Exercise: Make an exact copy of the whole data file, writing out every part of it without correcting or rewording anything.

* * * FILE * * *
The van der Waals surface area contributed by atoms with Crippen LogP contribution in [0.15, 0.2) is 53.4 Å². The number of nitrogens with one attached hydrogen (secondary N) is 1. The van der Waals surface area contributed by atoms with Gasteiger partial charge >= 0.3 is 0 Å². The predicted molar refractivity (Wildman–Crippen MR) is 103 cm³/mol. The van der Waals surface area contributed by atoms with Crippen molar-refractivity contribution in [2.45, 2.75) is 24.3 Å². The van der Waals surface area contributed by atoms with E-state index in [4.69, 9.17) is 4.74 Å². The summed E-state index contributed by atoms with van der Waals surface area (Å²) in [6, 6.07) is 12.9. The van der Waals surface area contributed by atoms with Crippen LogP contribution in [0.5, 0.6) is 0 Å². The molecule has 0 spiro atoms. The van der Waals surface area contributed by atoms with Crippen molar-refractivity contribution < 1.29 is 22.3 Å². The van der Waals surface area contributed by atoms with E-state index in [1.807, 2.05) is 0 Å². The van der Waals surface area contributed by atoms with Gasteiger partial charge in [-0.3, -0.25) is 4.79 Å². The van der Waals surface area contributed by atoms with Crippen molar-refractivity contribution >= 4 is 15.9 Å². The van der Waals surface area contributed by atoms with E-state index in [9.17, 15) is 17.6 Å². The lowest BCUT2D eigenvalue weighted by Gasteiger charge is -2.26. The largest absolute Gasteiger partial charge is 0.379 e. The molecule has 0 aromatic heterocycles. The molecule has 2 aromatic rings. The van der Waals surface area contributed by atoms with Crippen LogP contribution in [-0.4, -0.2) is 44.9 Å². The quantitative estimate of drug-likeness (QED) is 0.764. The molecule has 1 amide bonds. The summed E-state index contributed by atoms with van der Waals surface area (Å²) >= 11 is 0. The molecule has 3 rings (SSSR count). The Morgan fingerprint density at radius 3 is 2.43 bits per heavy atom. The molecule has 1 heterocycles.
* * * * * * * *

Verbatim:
The van der Waals surface area contributed by atoms with Crippen LogP contribution in [0.15, 0.2) is 53.4 Å². The number of nitrogens with one attached hydrogen (secondary N) is 1. The van der Waals surface area contributed by atoms with Gasteiger partial charge >= 0.3 is 0 Å². The predicted molar refractivity (Wildman–Crippen MR) is 103 cm³/mol. The van der Waals surface area contributed by atoms with Crippen molar-refractivity contribution in [2.45, 2.75) is 24.3 Å². The van der Waals surface area contributed by atoms with E-state index in [4.69, 9.17) is 4.74 Å². The summed E-state index contributed by atoms with van der Waals surface area (Å²) in [6, 6.07) is 12.9. The van der Waals surface area contributed by atoms with Crippen LogP contribution in [0.5, 0.6) is 0 Å². The molecule has 0 spiro atoms. The van der Waals surface area contributed by atoms with Crippen molar-refractivity contribution < 1.29 is 22.3 Å². The van der Waals surface area contributed by atoms with E-state index in [1.807, 2.05) is 0 Å². The van der Waals surface area contributed by atoms with Gasteiger partial charge in [-0.3, -0.25) is 4.79 Å². The van der Waals surface area contributed by atoms with Crippen molar-refractivity contribution >= 4 is 15.9 Å². The van der Waals surface area contributed by atoms with E-state index in [9.17, 15) is 17.6 Å². The lowest BCUT2D eigenvalue weighted by Gasteiger charge is -2.26. The largest absolute Gasteiger partial charge is 0.379 e. The molecule has 0 aromatic heterocycles. The molecule has 2 aromatic rings. The van der Waals surface area contributed by atoms with Crippen LogP contribution in [-0.4, -0.2) is 44.9 Å². The quantitative estimate of drug-likeness (QED) is 0.764. The molecule has 1 amide bonds. The summed E-state index contributed by atoms with van der Waals surface area (Å²) >= 11 is 0. The molecule has 3 rings (SSSR count). The Morgan fingerprint density at radius 3 is 2.43 bits per heavy atom. The molecule has 1 heterocycles.